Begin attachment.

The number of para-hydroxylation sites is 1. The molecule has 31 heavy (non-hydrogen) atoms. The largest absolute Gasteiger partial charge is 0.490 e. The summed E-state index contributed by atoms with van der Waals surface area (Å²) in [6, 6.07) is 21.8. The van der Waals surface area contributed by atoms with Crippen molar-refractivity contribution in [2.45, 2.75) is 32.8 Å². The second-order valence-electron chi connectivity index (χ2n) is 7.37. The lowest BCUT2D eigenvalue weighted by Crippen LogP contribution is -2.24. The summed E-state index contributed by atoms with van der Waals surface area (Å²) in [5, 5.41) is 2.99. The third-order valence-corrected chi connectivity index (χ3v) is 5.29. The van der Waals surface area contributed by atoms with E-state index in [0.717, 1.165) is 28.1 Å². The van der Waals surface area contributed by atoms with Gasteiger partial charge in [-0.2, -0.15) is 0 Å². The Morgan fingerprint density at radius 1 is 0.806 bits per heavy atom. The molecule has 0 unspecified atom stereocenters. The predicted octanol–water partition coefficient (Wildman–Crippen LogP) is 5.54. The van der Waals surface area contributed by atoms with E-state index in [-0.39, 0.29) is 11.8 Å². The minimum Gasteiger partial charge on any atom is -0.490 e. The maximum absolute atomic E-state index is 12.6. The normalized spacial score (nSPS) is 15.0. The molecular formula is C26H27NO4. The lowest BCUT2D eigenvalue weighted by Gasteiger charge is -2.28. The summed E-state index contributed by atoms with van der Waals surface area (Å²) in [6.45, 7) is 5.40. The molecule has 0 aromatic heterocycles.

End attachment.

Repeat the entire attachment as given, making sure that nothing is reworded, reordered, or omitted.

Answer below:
The number of para-hydroxylation sites is 1. The molecule has 31 heavy (non-hydrogen) atoms. The largest absolute Gasteiger partial charge is 0.490 e. The summed E-state index contributed by atoms with van der Waals surface area (Å²) in [6, 6.07) is 21.8. The van der Waals surface area contributed by atoms with Crippen molar-refractivity contribution in [2.45, 2.75) is 32.8 Å². The second-order valence-electron chi connectivity index (χ2n) is 7.37. The lowest BCUT2D eigenvalue weighted by Crippen LogP contribution is -2.24. The summed E-state index contributed by atoms with van der Waals surface area (Å²) in [5, 5.41) is 2.99. The third-order valence-corrected chi connectivity index (χ3v) is 5.29. The van der Waals surface area contributed by atoms with E-state index in [0.717, 1.165) is 28.1 Å². The van der Waals surface area contributed by atoms with Gasteiger partial charge in [-0.2, -0.15) is 0 Å². The Morgan fingerprint density at radius 1 is 0.806 bits per heavy atom. The molecule has 0 unspecified atom stereocenters. The predicted octanol–water partition coefficient (Wildman–Crippen LogP) is 5.54. The van der Waals surface area contributed by atoms with E-state index in [-0.39, 0.29) is 11.8 Å². The minimum Gasteiger partial charge on any atom is -0.490 e. The maximum absolute atomic E-state index is 12.6. The normalized spacial score (nSPS) is 15.0. The molecular formula is C26H27NO4. The lowest BCUT2D eigenvalue weighted by Gasteiger charge is -2.28. The summed E-state index contributed by atoms with van der Waals surface area (Å²) in [6.45, 7) is 5.40. The molecule has 0 aromatic heterocycles.